SCOTUS: CA10 rule on recklessly causing an otherwise reasonable shooting rejected; QI applies

Tenth Circuit’s rule that officers can recklessly cause an otherwise reasonable shooting was not based on clearly established law. Thus, qualified immunity applies. City of Tahlequah v. Bond, 2021 U.S. LEXIS 5310 (Oct. 18, 2021) (per curiam)*:

A panel of the Court of Appeals for the Tenth Circuit reversed. 981 F. 3d, at 826. The Court began by explaining that Tenth Circuit precedent allows an officer to be held liable for a shooting that is itself objectively reasonable if the officer’s reckless or deliberate conduct created a situation requiring deadly force. Id., at 816. Applying that rule, the Court concluded that a jury could find that Officer Girdner’s initial step toward Rollice and the officers’ subsequent cornering of him in the back of the garage recklessly created the situation that led to the fatal shooting, such that their ultimate use of deadly force was unconstitutional. Id., at 823. As to qualified immunity, the Court concluded that several cases, most notably Allen v. Muskogee, 119 F. 3d 837 (CA10 1997), clearly established that the officers’ conduct was unlawful. 981 F. 3d, at 826. This petition followed.

We need not, and do not, decide whether the officers violated the Fourth Amendment in the first place, or whether recklessly creating a situation that requires deadly force can itself violate the Fourth Amendment. On this record, the officers plainly did not violate any clearly established law.

The doctrine of qualified immunity shields officers from civil liability so long as their conduct does not violate clearly established statutory or constitutional rights of which a reasonable person would have known. Pearson v. Callahan, 555 U. S. 223, 231 (2009). As we have explained, qualified immunity protects all but the plainly incompetent or those who knowingly violate the law. District of Columbia v. Wesby, 583 U. S. ,_ (2018) (slip op., at 13-14) (quoting Malley v. Briggs, 475 U. S. 335, 341 (1986)).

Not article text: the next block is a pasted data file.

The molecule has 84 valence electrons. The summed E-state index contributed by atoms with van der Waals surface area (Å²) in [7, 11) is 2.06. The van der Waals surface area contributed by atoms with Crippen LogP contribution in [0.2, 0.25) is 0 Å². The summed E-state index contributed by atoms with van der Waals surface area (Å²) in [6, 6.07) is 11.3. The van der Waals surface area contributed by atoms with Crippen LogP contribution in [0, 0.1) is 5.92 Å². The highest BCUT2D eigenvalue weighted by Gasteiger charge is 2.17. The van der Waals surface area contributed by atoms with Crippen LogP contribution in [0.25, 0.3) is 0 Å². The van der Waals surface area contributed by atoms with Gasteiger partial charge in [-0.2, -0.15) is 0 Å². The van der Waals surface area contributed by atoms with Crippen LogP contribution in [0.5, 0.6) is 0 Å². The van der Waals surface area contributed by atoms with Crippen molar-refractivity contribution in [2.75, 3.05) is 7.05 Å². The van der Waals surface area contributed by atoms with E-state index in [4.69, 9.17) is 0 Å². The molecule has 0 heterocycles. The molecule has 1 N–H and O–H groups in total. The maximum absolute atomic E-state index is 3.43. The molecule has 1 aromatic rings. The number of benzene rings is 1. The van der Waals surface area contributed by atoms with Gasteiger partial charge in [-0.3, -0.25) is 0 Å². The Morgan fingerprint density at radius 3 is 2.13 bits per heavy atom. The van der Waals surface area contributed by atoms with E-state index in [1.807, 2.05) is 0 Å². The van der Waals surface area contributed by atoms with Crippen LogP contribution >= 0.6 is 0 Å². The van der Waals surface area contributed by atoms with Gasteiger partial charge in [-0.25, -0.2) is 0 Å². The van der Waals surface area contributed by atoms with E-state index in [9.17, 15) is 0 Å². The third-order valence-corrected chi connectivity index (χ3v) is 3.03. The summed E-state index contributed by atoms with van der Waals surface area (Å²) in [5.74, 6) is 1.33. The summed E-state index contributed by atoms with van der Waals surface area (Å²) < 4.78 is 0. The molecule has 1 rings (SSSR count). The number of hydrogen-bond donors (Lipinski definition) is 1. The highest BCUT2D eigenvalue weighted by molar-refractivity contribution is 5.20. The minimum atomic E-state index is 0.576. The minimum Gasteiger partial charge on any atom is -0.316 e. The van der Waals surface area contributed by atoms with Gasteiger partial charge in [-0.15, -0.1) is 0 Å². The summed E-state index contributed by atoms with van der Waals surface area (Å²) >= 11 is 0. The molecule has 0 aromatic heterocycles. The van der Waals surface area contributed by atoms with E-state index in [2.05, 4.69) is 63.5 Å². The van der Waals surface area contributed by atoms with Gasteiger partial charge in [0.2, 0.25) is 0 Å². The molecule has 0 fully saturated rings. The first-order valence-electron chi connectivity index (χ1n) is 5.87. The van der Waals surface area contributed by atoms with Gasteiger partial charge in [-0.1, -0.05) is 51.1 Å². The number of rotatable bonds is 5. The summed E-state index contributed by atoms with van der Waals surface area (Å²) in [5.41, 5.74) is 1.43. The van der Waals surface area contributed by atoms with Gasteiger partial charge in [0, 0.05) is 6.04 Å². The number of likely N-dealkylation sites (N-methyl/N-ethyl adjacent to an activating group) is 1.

We have repeatedly told courts not to define clearly established law at too high a level of generality. See, e.g., Ashcroft v. al-Kidd, 563 U. S. 731, 742 (2011). It is not enough that a rule be suggested by then-existing precedent; the rules contours must be so well defined that it is clear to a reasonable officer that his conduct was unlawful in the situation he confronted. Wesby, 583 U. S., at _ (slip op., at 14) (quoting Saucier v. Katz, 533 U. S. 194, 202 (2001)). Such specificity is especially important in the Fourth Amendment context, where it is sometimes difficult for an officer to determine how the relevant legal doctrine, here excessive force, will apply to the factual situation the officer confronts. Mullenix v. Luna, 577 U. S. 7, 12 (2015) (per curiam) (internal quotation marks omitted).

The Tenth Circuit contravened those settled principles here. …

Another case involving the use of non-deadly force effecting an arrest involving a knee in the back of a man on the ground who was reasonably feared to have a knife also gave qualified immunity to the officers. Rivas-Villegas v. Cortesluna, 2021 U.S. LEXIS 5311 (Oct. 18, 2021) (per curiam).*

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